The intertwine of parenting while having adult conversations

I’m developing a twitch. An eye twitch. The fear of interruption for some inane reason, is real. If the girls go to the bathroom, the moment they return to the room they have to tell me about their experience or confirm they washed their hands or share a thought they had on the pot. I frankly don’t care anymore. If I go to the bathroom they wait at the door to catch me up with the going’s-on during my absence. I frankly don’t care. My mind can’t contain all the nonsense that is thrown at me. Conrad says I listen too well to all their gibberish and calls. 

Last night I had two hours of zoom with the rabbi and my friends. The girls wanted snacks. They wanted a movie. Jackie needed help with her homework, everyone was talking. They would sit next to me, and breath. Tap on my shoulder while I was talking. I sent them to conrad a few times. Eventually they both took a sit on the couch in front of me and would roll cars on each other and whisper louder and louder. I sent them in the other room. They came back. They asked for desert. During this time I was trying to have a holy time of Bible immersing. The devil was hard at work with my patience.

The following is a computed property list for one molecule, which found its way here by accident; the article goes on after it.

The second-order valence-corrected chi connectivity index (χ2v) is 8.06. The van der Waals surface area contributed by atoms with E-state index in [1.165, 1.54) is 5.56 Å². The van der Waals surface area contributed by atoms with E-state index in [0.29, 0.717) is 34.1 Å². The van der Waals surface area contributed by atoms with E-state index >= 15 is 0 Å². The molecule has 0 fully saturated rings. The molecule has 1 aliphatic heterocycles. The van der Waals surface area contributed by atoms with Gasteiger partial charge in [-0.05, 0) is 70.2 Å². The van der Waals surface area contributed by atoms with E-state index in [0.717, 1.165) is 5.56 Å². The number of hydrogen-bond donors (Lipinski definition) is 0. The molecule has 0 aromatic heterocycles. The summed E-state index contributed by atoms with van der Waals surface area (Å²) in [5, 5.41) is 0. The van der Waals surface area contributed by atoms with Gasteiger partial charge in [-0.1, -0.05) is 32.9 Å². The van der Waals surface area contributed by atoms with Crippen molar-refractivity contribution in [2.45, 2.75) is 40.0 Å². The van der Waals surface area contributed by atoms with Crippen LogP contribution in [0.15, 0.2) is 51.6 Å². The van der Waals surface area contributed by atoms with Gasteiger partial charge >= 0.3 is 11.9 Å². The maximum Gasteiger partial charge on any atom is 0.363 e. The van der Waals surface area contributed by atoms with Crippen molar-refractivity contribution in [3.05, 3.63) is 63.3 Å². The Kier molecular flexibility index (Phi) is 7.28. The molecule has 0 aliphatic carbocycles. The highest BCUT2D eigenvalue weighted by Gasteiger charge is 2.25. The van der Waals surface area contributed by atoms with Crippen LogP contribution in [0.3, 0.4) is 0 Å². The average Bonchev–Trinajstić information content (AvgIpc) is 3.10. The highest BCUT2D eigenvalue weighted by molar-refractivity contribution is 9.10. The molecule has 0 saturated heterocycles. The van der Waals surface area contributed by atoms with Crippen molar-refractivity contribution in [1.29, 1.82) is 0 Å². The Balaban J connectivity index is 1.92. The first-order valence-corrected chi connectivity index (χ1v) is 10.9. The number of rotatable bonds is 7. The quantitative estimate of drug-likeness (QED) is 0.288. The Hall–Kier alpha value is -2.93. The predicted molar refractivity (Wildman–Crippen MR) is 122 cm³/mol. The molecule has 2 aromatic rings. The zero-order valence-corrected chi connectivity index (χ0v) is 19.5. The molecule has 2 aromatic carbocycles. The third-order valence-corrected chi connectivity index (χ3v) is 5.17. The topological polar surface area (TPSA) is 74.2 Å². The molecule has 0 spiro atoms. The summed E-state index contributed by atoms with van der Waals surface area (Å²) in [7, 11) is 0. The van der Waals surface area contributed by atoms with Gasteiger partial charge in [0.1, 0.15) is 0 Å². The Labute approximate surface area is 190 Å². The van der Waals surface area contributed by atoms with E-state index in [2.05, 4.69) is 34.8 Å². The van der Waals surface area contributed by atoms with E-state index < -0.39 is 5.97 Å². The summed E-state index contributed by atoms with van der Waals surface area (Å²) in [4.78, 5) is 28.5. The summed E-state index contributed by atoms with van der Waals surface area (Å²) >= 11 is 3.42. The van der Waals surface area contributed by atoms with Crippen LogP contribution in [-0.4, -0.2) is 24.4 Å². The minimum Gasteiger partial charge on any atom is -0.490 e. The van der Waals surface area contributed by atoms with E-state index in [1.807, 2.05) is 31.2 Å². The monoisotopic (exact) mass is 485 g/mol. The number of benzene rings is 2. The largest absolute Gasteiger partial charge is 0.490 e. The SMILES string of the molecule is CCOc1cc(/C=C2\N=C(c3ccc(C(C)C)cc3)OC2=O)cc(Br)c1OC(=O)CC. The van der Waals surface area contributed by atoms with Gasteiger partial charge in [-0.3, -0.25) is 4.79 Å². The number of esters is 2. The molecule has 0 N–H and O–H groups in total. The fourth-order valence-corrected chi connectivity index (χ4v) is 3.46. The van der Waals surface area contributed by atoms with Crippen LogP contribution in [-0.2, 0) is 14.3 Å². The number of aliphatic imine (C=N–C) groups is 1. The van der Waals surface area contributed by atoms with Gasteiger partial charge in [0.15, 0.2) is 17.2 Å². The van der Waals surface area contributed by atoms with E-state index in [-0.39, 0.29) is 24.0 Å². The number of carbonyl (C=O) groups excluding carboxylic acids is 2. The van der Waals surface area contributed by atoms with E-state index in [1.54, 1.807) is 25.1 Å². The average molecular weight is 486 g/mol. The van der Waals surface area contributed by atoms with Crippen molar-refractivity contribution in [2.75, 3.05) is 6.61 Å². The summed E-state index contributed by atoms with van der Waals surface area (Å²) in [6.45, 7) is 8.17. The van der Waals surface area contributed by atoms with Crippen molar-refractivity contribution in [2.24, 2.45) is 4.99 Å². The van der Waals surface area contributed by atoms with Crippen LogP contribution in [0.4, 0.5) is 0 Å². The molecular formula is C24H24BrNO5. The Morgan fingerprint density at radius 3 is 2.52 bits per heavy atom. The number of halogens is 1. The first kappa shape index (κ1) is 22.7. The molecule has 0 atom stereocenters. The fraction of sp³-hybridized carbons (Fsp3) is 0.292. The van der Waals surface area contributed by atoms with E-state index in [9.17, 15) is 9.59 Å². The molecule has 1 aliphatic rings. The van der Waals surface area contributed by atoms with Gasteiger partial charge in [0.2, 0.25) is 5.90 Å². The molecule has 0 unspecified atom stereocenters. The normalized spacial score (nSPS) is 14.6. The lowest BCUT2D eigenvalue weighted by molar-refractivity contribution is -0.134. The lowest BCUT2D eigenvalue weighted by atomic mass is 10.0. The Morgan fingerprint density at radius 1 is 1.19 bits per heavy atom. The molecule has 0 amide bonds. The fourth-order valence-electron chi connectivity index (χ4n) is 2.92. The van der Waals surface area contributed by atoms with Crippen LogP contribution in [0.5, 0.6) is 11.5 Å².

Every single week I ask for these two hours without them touching my shoulder or interrupting me. It is absurd that I can’t get two meager hours without their requests or need. I’m very good at setting boundaries. But something is amiss here. Conrad says it will get better once we’ll have an office and make it off limits during calls. I think of that live interview where a 3 year old burst into her dad’s office while he was live. He kept it cool. The mother snuck to retrieve the kid. It was hilarious. But I wonder how often that happened to him. He seemed unfazed. I’m at the point of extreme irritation with the incessant needs, wants, questions, demand for attention. It’s no wonder I can’t put two together together lately for a poem or a blog post. 

As I just asked for 5 uninterrupted minutes, Jackie asked me to explain to her a third time her math homework. Dad is one meter away. Available. Ivy dances. Showed me she washed her hands, the progress of eating her apple. She interrupts Jackie but Jackie welcomes the interruptions, though it drags her homework out into the evening. 

I’m not angry. I feel like ranting. But I’m staring to lose hope that things will ever change. I reiterated my expectations. I gave them alternatives. They look at me with their mouths agape as if I’m the unreasonable one. Jackie rolls her eyes. Ivy quivers her bottom lip. It’s my life. And I hope that the ground work we do now will pay off later. I need a life. Away from home. Something. The girls started school mid this week. For a month I can start a good routine without them. The house is nearly finished. I know the girls will eventually want their space, and won’t need my attention and approval at every step. Something to dream about, and look forward to.